The chain I gave was fair to view,
The lute I added sweet in sound;
The heart that offer’d both was true,
And ill deserved the fate it found.
These gifts were charm’d by secret spell,
Thy truth in absence to divine;
And they have done their duty well,
Alas! they could not teach the thine.
That chain was firm in every link,
But not to bear a stranger’s touch;
That lute was sweet, till thou could’st think
In other hands its notes were such.
Let him who from thy neck unbound
The chain which shiver’d in his grasp,
Who saw that lute refuse to sound,
Restring the chords, renew the clasp.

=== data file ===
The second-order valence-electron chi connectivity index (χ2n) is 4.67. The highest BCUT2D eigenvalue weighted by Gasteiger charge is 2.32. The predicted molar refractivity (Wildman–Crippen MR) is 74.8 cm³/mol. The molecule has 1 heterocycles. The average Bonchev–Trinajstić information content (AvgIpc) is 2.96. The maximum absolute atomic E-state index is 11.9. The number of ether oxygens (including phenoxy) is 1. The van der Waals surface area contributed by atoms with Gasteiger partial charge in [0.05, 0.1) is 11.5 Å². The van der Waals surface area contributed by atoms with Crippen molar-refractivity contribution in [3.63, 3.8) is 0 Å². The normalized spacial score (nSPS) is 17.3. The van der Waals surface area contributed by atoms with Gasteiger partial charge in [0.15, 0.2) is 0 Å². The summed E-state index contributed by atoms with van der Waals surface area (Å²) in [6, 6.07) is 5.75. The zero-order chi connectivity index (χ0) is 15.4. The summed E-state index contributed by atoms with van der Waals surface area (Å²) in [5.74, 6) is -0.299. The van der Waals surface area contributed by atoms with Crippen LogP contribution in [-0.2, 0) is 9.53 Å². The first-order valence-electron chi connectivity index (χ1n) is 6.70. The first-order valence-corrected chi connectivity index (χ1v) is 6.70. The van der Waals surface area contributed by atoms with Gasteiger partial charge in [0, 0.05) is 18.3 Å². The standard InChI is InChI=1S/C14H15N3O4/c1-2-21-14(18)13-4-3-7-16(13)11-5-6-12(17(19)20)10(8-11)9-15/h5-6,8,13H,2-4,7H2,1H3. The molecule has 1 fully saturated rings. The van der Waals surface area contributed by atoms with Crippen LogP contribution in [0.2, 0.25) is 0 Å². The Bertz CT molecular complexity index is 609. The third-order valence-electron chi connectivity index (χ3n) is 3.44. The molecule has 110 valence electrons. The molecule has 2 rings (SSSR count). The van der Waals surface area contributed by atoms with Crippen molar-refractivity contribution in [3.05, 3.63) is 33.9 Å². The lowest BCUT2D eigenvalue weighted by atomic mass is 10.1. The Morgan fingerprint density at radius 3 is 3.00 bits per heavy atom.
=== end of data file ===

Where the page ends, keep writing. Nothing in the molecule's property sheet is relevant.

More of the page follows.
When thou wert changed, they alter’d too;
The chain is broke, the music mute.
'Tis past, to them and thee adieu
False heart, frail chain, and silent lute.
Other works by Lord Byron...
Answer to Some Elegant Verses Sent by a Friend to the Author, Complaining That One of His Descriptions Was Rather Too Warmly Drawn
‘But if any old lady, knight, prie
Should condemn me for printing a s
If good Madam Squintum my work sh
May I venture to give her a smack
CANDOUR compels me, BECHER!